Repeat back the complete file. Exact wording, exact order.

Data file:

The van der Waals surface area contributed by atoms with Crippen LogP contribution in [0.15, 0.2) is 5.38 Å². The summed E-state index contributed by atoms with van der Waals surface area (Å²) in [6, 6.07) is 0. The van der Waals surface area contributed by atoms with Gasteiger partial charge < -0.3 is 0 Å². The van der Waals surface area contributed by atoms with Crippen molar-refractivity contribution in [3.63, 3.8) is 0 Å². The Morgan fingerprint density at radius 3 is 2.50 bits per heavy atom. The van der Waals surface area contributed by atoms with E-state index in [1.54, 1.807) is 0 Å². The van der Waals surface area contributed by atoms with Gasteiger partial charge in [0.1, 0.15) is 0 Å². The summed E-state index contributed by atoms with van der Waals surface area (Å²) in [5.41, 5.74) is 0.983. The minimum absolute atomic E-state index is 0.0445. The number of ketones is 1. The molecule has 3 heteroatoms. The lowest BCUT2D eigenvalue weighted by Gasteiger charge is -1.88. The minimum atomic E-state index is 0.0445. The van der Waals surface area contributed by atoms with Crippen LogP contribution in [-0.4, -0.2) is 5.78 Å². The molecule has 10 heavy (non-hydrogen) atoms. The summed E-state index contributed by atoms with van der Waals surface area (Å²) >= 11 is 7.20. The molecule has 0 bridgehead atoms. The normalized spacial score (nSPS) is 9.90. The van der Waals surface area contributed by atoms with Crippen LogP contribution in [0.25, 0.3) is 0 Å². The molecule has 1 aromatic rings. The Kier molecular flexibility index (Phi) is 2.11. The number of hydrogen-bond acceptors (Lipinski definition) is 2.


The van der Waals surface area contributed by atoms with Crippen LogP contribution in [0.15, 0.2) is 5.38 Å². The summed E-state index contributed by atoms with van der Waals surface area (Å²) in [6, 6.07) is 0. The van der Waals surface area contributed by atoms with Gasteiger partial charge < -0.3 is 0 Å². The van der Waals surface area contributed by atoms with Crippen molar-refractivity contribution in [3.63, 3.8) is 0 Å². The Morgan fingerprint density at radius 3 is 2.50 bits per heavy atom. The van der Waals surface area contributed by atoms with E-state index in [1.54, 1.807) is 0 Å². The van der Waals surface area contributed by atoms with Gasteiger partial charge in [0.1, 0.15) is 0 Å². The summed E-state index contributed by atoms with van der Waals surface area (Å²) in [5.41, 5.74) is 0.983. The minimum absolute atomic E-state index is 0.0445. The number of ketones is 1. The molecule has 3 heteroatoms. The lowest BCUT2D eigenvalue weighted by Gasteiger charge is -1.88. The minimum atomic E-state index is 0.0445. The van der Waals surface area contributed by atoms with Crippen LogP contribution in [-0.4, -0.2) is 5.78 Å². The molecule has 10 heavy (non-hydrogen) atoms. The summed E-state index contributed by atoms with van der Waals surface area (Å²) >= 11 is 7.20. The molecule has 0 bridgehead atoms. The normalized spacial score (nSPS) is 9.90. The van der Waals surface area contributed by atoms with Crippen LogP contribution in [0.25, 0.3) is 0 Å². The molecule has 1 aromatic rings. The Kier molecular flexibility index (Phi) is 2.11. The number of hydrogen-bond acceptors (Lipinski definition) is 2.